Mind you, Private Eye always has a celeb on the cover.
posted by inpHilltr8r at 1:39 PM on September 20, 2002


I think that there are still some decent magazine covers to be found out there. Other than the New Yorker, The Sun and The Utne Reader still do some pretty good covers. I also like Adbusters and I think that The Atlantic is pretty good most of the time (cover-wise). Also, while many of our old, familiar magazines may have seen some deterioration in content, I still think there are a lot of newer one filling the gap with interesting, thought-provoking articles.

Great link.
posted by triggerfinger at 1:50 PM on September 20, 2002


I don't think its much of a coincidence that these magazines went from art to glamour shots around the time television was gaining in popularity. These covers just reflect the celebrity-star system. You know, those special people who so many of us covet and consider superior to us because of their nice genes or acting ability. Say what you want about marketing, but until people realize that so-and-so is just an actor or just a musician instead of some kind of superman nothing is going to change this and other similiar trends.
posted by skallas at 2:27 PM on September 20, 2002


Adbusters does make some pretty good covers. The problem is that the entire magazine sometimes appears to be nothing but cover art. As a result most issues are less "The Journal of the Mental Environment" than "Look at the pretty angst-ridden art of the month."

Political mags right and left are more willing to use the cover to display political cartoons although in the case of The Limbaugh Letter this is more likely to have unintentional results. (For those who don't see it, The Limbaugh Letter cover features Rush in whatever drag or costume matches the issue of the week. (Rush is perhaps the worst spokesperson for conservatism in print but that is another story.))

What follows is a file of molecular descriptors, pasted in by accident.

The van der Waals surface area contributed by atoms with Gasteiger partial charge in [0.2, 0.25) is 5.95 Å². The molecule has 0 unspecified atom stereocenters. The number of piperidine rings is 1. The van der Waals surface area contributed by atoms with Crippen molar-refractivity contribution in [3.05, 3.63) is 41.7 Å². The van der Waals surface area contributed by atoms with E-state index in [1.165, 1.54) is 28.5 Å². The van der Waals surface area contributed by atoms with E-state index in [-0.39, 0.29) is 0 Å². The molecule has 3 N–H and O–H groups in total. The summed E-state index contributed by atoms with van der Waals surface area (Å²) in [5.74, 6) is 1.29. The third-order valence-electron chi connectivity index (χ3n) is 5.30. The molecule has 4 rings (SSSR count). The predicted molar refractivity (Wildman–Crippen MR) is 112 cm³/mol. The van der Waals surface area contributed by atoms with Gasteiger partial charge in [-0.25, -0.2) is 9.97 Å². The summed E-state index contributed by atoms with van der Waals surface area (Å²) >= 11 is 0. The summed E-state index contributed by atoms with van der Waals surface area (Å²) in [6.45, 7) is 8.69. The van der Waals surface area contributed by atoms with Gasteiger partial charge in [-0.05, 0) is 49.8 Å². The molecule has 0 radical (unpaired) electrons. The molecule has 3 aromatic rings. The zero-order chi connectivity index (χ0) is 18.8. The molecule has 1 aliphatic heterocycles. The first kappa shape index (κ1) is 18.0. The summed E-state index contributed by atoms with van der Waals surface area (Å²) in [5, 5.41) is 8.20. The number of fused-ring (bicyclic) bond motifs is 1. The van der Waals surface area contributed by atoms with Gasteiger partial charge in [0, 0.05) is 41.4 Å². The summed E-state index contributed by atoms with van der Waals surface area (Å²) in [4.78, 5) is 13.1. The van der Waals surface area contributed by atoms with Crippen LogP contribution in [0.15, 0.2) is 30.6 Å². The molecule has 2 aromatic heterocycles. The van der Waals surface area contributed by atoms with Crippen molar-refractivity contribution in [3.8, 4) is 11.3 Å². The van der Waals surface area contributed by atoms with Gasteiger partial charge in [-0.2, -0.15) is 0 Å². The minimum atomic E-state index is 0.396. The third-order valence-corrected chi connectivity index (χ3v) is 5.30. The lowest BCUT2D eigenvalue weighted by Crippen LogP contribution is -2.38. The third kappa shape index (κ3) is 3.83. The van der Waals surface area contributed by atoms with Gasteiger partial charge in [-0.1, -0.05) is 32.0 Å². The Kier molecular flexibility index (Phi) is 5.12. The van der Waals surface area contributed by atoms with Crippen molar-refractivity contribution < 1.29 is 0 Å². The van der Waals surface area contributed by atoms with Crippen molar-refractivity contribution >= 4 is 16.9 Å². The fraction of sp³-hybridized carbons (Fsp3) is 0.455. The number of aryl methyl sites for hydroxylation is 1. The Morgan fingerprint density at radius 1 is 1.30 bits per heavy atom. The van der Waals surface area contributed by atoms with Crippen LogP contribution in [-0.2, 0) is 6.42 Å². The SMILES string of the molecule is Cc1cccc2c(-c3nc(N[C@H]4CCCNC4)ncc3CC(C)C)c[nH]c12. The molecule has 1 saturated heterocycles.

Actually putting celebs on the cover makes sense for magazines that are anchored by the interview although Andy Warhol's Interview usually has better cover photography. Martha Stewart's Living actually was not bad because although every cover had Martha it at least matched the theme in contrast to Rosie and Oprah which just have the star with the celeberty of the issue. I don't notice when a new issue of these mags come out but I don't notice when Rolling Stone comes out either because the cover is so bland.

And while we are an the topic, what is the deal with Photo mags and B&W female nudes? Of all the photographic genres why should that get exclusive cover attention?
posted by KirkJobSluder at 2:45 PM on September 20, 2002


if by "graphic design" you mean "illustrated magazine covers," and by "celebrities" you mean "photographs," and you also mean "a selection of the worst contemporary magazine covers killed a selection of the best classic magazine covers," then yeah, I agree with you.

if you're trying to use 9 decidedly slanted examples to make any broader statement than that, I don't.
posted by chrisege at 3:46 PM on September 20, 2002


It's about sales....it's also one of the biggest reasons why Oprah got 1/2 the financing for her own mag...she was the largest-selling cover subject for every mag that featured her for years (Diana used to have that power too--still does for People mag)